Last night, at midnight, the Pew Internet Project dropped their latest opus: “The Social Life of Health Information, 2011.” The initial headlines from this study will probably focus on the top-line numbers: about 80 percent of online Americans looked online for health information in 2010, up from just 61 percent 2 years prior. And health information on social networks is exploding even more dramatically: 62 percent of “e-patients” use social networking sites, up from 39 percent in 2009.
The answer to all of these questions seems to be “maybe”:
- Is online information enriching relationships with physicians? When an accurate diagnosis is needed, people still turn to doctors — not fellow patients, friends or family — almost 20 times more often. At the same time, more than half of online adults have looked online for information about treatments and procedures, suggesting that online information is supplementing, not replacing, direct interaction with health care providers.
- Is online information leading to an explosion in self-care? Nearly one in three surveyed knows someone helped by information from the Internet. But without knowing exactly what these people were helped with, it’s tough to quantify the extent or importance of self-care. I have no problem Googling stretches for my various small aches and pains; when I tore my hamstring so badly I had to walk backwards for three days, I was in the doctor’s office immediately.
- Are Americans shopping smarter for health care services? The survey found that 16 percent had looked for online reviews of doctors, 15 percent had looked for online information on hospitals. This number is actually *down* from the 2009 report. At a time when one solution to our health care crisis is smarter patient choices around selecting services, it’s worth noting the small number of patients doing this right now.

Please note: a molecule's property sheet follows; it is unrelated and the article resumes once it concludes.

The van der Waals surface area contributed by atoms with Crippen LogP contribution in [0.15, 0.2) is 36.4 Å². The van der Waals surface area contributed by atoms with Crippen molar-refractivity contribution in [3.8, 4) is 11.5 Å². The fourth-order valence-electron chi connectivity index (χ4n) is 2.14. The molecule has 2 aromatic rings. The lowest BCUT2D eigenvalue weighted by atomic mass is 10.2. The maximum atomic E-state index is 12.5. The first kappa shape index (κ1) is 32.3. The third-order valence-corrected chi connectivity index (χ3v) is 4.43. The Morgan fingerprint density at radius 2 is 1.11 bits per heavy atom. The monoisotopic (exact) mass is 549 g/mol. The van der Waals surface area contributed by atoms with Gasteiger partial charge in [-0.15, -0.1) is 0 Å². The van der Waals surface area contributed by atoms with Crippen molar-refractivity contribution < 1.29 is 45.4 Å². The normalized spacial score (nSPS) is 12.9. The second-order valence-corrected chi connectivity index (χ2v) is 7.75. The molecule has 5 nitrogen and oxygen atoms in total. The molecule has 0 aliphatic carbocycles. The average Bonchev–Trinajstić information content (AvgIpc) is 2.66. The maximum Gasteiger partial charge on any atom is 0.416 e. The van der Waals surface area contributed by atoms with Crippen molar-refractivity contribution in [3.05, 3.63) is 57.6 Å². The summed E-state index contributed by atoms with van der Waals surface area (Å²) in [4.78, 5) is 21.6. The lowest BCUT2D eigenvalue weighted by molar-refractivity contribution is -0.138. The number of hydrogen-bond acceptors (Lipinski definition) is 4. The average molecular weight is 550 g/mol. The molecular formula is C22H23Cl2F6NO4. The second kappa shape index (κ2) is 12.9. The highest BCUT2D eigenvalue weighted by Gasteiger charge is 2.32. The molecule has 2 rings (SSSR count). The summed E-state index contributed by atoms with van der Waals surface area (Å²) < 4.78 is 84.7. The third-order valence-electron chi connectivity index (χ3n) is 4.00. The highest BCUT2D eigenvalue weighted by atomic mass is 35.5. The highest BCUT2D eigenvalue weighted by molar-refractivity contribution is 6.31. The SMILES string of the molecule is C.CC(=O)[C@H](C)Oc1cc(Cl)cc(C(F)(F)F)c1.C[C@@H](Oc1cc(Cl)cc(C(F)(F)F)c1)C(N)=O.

- Are patients connecting to each other more (and garnering benefit from that interaction)? I’ve staked my claim that this is one of the trends that will influence the future of medicine, and Pew emphasized the point. But let’s be clear — and the numbers bear this out — this is not about Facebook, which, despite the huge user base of patients, is not where people go to share health information.
There are two takeaways here for communicators. The first is that the real action isn’t taking place online alone, in a vacuum. It’s where online and offline collide: where info from doctors is checked on the Internet (and vice versa). More on that next week.
The second is a reiteration of my earlier point that peer-to-peer sharing is — as Pew put it — “the leading edge of health care.” Figuring out where this (currently) minority group engages online will give communicators an early glimpse of what the future looks like.
Congrats to Susannah Fox and her staff for another insightful look at the online health landscape.
[For more looks at the data, check out:
- Brian Ahier’s post: “New Report: The Social Life of Health Information“
- Mark Senak‘s post: “Valuable Information from Pew; Valuable Insights Result“]